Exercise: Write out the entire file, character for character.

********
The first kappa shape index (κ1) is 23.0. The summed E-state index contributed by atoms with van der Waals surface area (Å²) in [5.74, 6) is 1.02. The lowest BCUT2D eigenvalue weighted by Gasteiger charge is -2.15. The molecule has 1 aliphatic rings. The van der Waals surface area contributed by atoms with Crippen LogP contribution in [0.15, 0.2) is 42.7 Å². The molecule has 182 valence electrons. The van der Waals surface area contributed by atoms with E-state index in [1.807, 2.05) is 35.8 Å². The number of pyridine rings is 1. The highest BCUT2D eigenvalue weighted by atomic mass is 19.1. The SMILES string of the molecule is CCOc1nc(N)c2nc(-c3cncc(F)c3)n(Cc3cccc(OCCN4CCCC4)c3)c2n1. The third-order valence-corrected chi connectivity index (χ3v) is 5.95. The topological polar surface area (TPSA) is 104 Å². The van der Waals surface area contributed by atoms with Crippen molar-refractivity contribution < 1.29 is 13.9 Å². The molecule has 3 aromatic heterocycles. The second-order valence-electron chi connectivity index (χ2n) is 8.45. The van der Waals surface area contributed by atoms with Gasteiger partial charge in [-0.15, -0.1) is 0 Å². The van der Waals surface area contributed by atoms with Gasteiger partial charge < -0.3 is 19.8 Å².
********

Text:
The first kappa shape index (κ1) is 23.0. The summed E-state index contributed by atoms with van der Waals surface area (Å²) in [5.74, 6) is 1.02. The lowest BCUT2D eigenvalue weighted by Gasteiger charge is -2.15. The molecule has 1 aliphatic rings. The van der Waals surface area contributed by atoms with Crippen LogP contribution in [0.15, 0.2) is 42.7 Å². The molecule has 182 valence electrons. The van der Waals surface area contributed by atoms with E-state index in [1.807, 2.05) is 35.8 Å². The number of pyridine rings is 1. The highest BCUT2D eigenvalue weighted by atomic mass is 19.1. The SMILES string of the molecule is CCOc1nc(N)c2nc(-c3cncc(F)c3)n(Cc3cccc(OCCN4CCCC4)c3)c2n1. The third-order valence-corrected chi connectivity index (χ3v) is 5.95. The topological polar surface area (TPSA) is 104 Å². The van der Waals surface area contributed by atoms with Crippen molar-refractivity contribution < 1.29 is 13.9 Å². The molecule has 3 aromatic heterocycles. The second-order valence-electron chi connectivity index (χ2n) is 8.45. The van der Waals surface area contributed by atoms with Gasteiger partial charge in [-0.15, -0.1) is 0 Å². The van der Waals surface area contributed by atoms with Gasteiger partial charge < -0.3 is 19.8 Å².